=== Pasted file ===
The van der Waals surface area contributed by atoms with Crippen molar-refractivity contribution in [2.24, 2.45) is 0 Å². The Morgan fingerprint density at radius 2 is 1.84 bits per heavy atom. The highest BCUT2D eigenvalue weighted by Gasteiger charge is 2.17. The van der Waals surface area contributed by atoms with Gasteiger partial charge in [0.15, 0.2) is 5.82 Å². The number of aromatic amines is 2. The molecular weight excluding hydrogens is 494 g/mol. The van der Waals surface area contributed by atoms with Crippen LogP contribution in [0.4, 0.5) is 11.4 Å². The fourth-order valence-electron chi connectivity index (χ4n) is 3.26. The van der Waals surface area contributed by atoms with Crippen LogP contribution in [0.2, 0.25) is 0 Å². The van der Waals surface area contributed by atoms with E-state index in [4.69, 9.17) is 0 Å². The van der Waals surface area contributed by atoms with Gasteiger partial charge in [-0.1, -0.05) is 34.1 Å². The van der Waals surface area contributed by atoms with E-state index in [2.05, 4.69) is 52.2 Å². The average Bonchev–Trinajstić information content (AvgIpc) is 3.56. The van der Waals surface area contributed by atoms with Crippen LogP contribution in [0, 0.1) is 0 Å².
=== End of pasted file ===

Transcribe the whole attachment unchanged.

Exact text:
The van der Waals surface area contributed by atoms with Crippen molar-refractivity contribution in [2.24, 2.45) is 0 Å². The Morgan fingerprint density at radius 2 is 1.84 bits per heavy atom. The highest BCUT2D eigenvalue weighted by Gasteiger charge is 2.17. The van der Waals surface area contributed by atoms with Gasteiger partial charge in [0.15, 0.2) is 5.82 Å². The number of aromatic amines is 2. The molecular weight excluding hydrogens is 494 g/mol. The van der Waals surface area contributed by atoms with Crippen LogP contribution in [0.4, 0.5) is 11.4 Å². The fourth-order valence-electron chi connectivity index (χ4n) is 3.26. The van der Waals surface area contributed by atoms with Crippen LogP contribution in [0.2, 0.25) is 0 Å². The van der Waals surface area contributed by atoms with E-state index in [4.69, 9.17) is 0 Å². The van der Waals surface area contributed by atoms with Gasteiger partial charge in [-0.1, -0.05) is 34.1 Å². The van der Waals surface area contributed by atoms with E-state index in [2.05, 4.69) is 52.2 Å². The average Bonchev–Trinajstić information content (AvgIpc) is 3.56. The van der Waals surface area contributed by atoms with Crippen LogP contribution in [0, 0.1) is 0 Å².